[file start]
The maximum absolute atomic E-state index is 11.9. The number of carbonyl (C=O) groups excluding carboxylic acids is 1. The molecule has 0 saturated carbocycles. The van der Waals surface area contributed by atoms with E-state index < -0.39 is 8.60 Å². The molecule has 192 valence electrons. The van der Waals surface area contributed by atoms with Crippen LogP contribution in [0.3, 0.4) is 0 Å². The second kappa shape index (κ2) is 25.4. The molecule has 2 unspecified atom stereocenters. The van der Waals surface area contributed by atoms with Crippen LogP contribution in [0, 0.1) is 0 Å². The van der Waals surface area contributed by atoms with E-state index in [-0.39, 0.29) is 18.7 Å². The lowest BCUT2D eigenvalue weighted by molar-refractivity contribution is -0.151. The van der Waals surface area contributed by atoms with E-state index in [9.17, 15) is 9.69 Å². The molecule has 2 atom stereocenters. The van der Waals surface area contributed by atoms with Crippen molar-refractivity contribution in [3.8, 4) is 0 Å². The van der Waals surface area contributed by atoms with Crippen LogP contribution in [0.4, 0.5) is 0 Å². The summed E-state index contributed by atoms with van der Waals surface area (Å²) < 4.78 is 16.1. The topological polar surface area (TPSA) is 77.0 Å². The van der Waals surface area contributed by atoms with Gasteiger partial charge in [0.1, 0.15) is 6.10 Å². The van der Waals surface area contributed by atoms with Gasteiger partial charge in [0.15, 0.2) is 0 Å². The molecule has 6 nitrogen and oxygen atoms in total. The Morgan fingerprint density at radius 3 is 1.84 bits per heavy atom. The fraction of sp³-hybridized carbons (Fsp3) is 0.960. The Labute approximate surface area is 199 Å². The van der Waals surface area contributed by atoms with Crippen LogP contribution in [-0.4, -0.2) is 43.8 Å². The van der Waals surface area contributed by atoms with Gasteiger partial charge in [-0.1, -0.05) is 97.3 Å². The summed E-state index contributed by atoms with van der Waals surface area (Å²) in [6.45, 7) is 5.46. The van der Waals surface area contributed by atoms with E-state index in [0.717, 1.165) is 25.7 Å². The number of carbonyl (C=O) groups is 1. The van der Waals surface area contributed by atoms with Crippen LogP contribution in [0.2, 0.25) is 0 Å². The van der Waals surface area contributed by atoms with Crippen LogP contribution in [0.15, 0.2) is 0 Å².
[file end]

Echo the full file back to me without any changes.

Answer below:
The maximum absolute atomic E-state index is 11.9. The number of carbonyl (C=O) groups excluding carboxylic acids is 1. The molecule has 0 saturated carbocycles. The van der Waals surface area contributed by atoms with E-state index < -0.39 is 8.60 Å². The molecule has 192 valence electrons. The van der Waals surface area contributed by atoms with Crippen LogP contribution in [0.3, 0.4) is 0 Å². The second kappa shape index (κ2) is 25.4. The molecule has 2 unspecified atom stereocenters. The van der Waals surface area contributed by atoms with Crippen LogP contribution in [0, 0.1) is 0 Å². The van der Waals surface area contributed by atoms with E-state index in [-0.39, 0.29) is 18.7 Å². The lowest BCUT2D eigenvalue weighted by molar-refractivity contribution is -0.151. The van der Waals surface area contributed by atoms with E-state index in [9.17, 15) is 9.69 Å². The molecule has 2 atom stereocenters. The van der Waals surface area contributed by atoms with Crippen molar-refractivity contribution in [3.8, 4) is 0 Å². The van der Waals surface area contributed by atoms with Crippen LogP contribution in [0.4, 0.5) is 0 Å². The summed E-state index contributed by atoms with van der Waals surface area (Å²) < 4.78 is 16.1. The topological polar surface area (TPSA) is 77.0 Å². The van der Waals surface area contributed by atoms with Gasteiger partial charge in [0.1, 0.15) is 6.10 Å². The van der Waals surface area contributed by atoms with Gasteiger partial charge in [0.15, 0.2) is 0 Å². The molecule has 6 nitrogen and oxygen atoms in total. The Morgan fingerprint density at radius 3 is 1.84 bits per heavy atom. The fraction of sp³-hybridized carbons (Fsp3) is 0.960. The Labute approximate surface area is 199 Å². The van der Waals surface area contributed by atoms with Crippen LogP contribution in [-0.4, -0.2) is 43.8 Å². The van der Waals surface area contributed by atoms with Gasteiger partial charge in [-0.1, -0.05) is 97.3 Å². The summed E-state index contributed by atoms with van der Waals surface area (Å²) in [6.45, 7) is 5.46. The van der Waals surface area contributed by atoms with E-state index in [0.717, 1.165) is 25.7 Å². The number of carbonyl (C=O) groups is 1. The van der Waals surface area contributed by atoms with Crippen LogP contribution in [0.2, 0.25) is 0 Å². The van der Waals surface area contributed by atoms with Crippen LogP contribution in [0.15, 0.2) is 0 Å².